Tunisia has been a police state for years, since President Zine El Abidine Ben Ali (himself now overthrown) ousted Habib Bourguiba’s government in 1987. I frequently heard that 25 percent of the population was employed in some form of state security; in other words, Ben Ali’s government had the country on lock. So the anti-government sentiment there has been marked with fearfulness as much as frustration. Police officers roamed the streets, taxi drivers were often undercovers, Internet access was heavily censored. There were complaints about police brutality, the suppression of political dissidence, rampant corruption on the part of the president and his family. But all the talk was done behind closed doors. The anger was quiet, but it was there.
In Egypt, anti-government sentiment hashes itself out more publically. President Mubarak and his family have been the punch line to many jokes for as long as I can remember. Unlike Tunisians, who are largely private, Egyptians tend to be political people. This is not to say that political speech in Egypt is free—it isn’t. But mass protests are common and the state does not have the apparatus necessary to completely silence the public.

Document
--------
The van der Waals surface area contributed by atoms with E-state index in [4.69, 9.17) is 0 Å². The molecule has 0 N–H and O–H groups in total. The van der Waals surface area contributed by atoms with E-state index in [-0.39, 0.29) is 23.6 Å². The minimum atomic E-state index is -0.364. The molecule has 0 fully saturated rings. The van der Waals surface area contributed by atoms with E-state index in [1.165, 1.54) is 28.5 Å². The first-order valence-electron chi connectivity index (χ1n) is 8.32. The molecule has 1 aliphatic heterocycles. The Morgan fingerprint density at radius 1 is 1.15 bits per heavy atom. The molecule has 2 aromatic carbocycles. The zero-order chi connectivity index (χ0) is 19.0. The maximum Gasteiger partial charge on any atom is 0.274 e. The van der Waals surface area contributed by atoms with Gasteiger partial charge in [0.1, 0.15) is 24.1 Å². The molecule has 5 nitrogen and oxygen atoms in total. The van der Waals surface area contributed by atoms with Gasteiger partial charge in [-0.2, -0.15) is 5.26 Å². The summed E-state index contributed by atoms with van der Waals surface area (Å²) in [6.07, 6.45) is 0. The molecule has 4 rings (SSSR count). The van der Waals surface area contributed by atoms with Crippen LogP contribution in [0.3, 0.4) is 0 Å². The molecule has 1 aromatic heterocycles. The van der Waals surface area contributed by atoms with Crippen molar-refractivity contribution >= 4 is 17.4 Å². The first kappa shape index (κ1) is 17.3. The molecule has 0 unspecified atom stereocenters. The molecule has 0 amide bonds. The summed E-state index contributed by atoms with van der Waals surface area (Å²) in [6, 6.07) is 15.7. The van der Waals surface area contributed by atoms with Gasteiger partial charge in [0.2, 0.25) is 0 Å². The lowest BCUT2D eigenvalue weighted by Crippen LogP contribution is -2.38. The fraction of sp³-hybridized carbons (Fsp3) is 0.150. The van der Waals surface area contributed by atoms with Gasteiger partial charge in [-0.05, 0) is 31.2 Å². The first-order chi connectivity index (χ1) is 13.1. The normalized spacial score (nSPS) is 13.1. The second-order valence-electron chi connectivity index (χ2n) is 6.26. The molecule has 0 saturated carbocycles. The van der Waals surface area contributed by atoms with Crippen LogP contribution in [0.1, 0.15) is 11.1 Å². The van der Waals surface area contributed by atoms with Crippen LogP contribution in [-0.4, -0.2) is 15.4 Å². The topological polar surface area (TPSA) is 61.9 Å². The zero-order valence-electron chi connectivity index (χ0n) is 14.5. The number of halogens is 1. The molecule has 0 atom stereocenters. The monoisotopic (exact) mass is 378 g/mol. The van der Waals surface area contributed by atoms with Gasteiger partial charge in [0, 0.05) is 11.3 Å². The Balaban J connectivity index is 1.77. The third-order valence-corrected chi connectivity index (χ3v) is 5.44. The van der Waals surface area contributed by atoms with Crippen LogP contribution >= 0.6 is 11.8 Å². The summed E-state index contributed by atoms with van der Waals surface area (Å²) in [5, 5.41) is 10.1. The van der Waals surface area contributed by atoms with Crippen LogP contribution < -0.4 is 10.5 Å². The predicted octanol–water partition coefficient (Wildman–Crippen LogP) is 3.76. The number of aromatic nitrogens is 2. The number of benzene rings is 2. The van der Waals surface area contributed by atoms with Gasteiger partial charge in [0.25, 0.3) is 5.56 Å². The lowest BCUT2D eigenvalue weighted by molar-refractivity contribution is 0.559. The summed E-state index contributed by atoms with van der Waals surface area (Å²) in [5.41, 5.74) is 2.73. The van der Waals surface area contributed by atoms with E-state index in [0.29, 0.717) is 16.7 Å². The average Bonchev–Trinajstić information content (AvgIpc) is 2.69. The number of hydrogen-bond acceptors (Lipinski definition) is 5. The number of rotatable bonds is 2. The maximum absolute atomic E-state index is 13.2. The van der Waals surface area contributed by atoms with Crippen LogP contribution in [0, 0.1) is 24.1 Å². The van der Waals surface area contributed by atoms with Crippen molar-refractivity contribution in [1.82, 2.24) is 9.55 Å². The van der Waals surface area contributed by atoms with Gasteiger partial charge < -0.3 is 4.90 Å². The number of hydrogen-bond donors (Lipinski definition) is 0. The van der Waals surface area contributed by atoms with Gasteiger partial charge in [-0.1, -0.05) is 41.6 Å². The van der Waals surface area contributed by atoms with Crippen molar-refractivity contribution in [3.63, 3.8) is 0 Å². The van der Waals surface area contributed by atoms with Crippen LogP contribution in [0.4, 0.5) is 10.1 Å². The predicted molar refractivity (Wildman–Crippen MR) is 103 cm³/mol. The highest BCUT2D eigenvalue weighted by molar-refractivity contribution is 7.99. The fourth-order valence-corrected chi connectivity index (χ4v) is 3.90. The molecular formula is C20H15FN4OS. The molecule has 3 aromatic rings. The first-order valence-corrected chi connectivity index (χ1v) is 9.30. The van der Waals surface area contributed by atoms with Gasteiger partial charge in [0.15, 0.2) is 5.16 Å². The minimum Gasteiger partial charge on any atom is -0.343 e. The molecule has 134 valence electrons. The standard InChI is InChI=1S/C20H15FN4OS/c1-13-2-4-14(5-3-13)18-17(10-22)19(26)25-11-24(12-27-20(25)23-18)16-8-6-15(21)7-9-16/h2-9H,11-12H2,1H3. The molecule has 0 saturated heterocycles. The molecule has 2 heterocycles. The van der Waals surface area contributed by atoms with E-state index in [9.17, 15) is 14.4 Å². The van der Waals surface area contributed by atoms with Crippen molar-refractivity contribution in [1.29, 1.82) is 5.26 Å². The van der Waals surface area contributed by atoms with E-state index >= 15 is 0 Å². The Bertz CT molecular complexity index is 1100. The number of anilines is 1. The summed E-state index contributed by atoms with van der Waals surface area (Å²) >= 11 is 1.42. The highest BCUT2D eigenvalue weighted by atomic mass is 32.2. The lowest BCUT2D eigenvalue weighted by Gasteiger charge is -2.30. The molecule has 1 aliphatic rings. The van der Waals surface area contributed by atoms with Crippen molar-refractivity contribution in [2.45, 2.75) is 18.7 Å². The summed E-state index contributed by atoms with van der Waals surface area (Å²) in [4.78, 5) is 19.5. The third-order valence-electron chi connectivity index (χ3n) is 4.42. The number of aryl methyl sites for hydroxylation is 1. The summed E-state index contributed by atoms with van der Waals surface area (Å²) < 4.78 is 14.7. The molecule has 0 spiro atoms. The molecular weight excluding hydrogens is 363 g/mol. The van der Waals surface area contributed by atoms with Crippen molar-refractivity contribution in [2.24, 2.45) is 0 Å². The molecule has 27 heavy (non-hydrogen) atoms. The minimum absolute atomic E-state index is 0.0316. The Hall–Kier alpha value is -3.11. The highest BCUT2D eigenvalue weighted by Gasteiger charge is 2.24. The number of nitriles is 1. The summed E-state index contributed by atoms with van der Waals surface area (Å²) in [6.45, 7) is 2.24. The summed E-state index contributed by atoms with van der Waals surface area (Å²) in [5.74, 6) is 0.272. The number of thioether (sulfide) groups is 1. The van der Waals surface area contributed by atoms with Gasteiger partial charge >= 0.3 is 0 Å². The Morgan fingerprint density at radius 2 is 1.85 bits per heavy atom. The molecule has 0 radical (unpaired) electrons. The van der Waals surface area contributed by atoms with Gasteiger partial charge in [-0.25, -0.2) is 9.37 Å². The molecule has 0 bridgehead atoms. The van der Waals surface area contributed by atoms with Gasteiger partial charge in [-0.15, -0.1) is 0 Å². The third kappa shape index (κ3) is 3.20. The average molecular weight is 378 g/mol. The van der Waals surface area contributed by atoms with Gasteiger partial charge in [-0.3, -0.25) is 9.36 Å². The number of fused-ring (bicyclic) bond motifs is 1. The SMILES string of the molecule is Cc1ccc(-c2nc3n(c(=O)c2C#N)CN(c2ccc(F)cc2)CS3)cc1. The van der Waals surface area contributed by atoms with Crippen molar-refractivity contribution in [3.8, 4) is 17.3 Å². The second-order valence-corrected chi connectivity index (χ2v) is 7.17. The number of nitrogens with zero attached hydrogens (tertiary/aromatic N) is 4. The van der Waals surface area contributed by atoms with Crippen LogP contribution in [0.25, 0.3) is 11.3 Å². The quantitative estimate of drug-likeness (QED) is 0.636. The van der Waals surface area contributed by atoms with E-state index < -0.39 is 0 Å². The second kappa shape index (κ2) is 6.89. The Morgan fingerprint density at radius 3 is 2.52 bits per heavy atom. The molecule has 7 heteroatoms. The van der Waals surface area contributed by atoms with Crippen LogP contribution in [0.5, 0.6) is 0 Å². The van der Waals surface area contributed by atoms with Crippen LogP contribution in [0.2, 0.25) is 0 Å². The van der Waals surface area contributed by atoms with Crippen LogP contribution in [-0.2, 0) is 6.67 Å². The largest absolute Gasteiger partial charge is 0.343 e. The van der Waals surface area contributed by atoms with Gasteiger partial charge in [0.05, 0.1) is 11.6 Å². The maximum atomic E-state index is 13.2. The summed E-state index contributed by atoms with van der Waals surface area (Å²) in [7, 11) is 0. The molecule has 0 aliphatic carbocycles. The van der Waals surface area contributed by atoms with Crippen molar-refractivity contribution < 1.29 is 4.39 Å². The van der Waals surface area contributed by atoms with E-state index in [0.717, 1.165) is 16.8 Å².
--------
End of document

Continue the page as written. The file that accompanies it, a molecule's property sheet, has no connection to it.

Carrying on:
Despite the very high unemployment in Tunisia—which runs up to 30 percent for some segments of the population—poverty is fairly low, especially when compared to its North African neighbors. The economy is solid, education is of relatively good quality, the universal healthcare system is functioning. The country has a significant middle class, made up of a skilled workers and professionals. Egypt, on the other hand, has a huge poverty problem. The country’s middle class is negligible; instead there is a large (and growing) lower class living abysmally, while the upper classes live like royalty. Egyptians are generally worse off than Tunisians.